According to the U.S. Courts website, the Fourth Amendment to the U.S. Constitution protects an individual from “unreasonable searches and seizures” to their homes, cars and persons without consent. Upholding the Fourth Amendment is critical to preserving the rights of an individual to privacy and from harassment and unlawful search and seizure by law enforcement.
A criminal defense citing the Fourth Amendment is often upheld in court. However, a recent ruling by the U.S. Supreme Court took a different stance in a case where more than one occupant lives at a residence.
Under the Fourth Amendment, an individual must consent before police officers are allowed to search their home. If an individual does not consent, police officers who demonstrate probable cause must go through the proper channels to obtain a search warrant.
In the case, Fernandez v. California, U.S. Supreme Court Justices were asked to rule on whether police officers acted within legal procedure when they searched the home of a man suspected of domestic assault and robbery.
In this case, while investigating a robbery, eye witnesses pointed police officers to a nearby apartment. Upon knocking on the apartment door, police were greeted by a woman who appeared to have been injured in a domestic dispute. The woman’s boyfriend, who also lived at the residence, informed officers that they had no right to search the apartment. Officers then arrested the man.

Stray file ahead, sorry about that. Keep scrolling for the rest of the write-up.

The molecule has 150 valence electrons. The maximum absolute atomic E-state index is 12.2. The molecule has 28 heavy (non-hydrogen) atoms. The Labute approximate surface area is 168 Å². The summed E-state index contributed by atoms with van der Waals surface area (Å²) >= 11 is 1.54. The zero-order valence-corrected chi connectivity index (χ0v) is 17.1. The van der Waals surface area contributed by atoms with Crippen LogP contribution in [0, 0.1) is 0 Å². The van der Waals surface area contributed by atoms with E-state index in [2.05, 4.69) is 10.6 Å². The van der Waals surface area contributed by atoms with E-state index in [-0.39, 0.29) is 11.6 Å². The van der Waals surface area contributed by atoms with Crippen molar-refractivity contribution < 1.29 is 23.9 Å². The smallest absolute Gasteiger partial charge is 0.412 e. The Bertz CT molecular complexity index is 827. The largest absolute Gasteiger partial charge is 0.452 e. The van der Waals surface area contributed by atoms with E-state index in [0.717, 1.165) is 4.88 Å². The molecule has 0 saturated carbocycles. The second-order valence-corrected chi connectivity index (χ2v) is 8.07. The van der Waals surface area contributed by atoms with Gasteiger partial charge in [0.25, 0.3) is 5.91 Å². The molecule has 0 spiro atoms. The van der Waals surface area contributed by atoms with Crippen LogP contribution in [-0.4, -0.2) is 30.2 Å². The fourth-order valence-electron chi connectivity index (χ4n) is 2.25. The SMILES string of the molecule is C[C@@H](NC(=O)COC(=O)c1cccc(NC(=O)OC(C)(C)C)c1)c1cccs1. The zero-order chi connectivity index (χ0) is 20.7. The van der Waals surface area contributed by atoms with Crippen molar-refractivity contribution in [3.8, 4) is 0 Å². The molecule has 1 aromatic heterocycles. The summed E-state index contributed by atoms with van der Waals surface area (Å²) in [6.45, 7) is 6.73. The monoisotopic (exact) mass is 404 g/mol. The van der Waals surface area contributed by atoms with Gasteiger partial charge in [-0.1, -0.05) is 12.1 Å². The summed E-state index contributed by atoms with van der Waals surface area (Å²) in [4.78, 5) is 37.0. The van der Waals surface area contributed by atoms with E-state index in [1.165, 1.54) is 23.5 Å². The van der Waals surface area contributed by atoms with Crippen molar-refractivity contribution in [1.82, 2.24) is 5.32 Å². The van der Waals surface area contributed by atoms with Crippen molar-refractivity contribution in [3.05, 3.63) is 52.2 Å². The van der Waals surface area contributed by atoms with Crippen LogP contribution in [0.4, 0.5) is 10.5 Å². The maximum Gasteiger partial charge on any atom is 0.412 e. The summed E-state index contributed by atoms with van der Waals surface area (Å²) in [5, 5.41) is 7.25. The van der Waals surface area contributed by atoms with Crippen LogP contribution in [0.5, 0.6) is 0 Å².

He was identified as a robbery suspect and taken to the police station. The man’s girlfriend then consented to allow the officers to search the apartment which lead to the discovery of items and weapons believed to have been used in the robbery. The question before the Court related to whether or not police violated the Fourth Amendment when the man denied them access to the apartment, but the woman consented.
The majority ruled the man’s rights to deny police access do not trump the woman’s rights to provide access. Three judges disagreed and wrote in their dissent that the Court’s decision “tells police they many dodge” the Fourth Amendment’s warrant requirement.
Colorado residents who believe their constitutional rights were breached by members of law enforcement would be wise to discuss their case with a criminal defense attorney. A defense attorney can present evidence to prove the proper procedures were not followed which in turn may result in evidence against a defendant being deemed inadmissible in court.
Source: ABA Journal, “Cops may search home when suspect objects but girlfriend later consents, Supreme Court says,” Debra Cassens Weiss, Feb. 25, 2014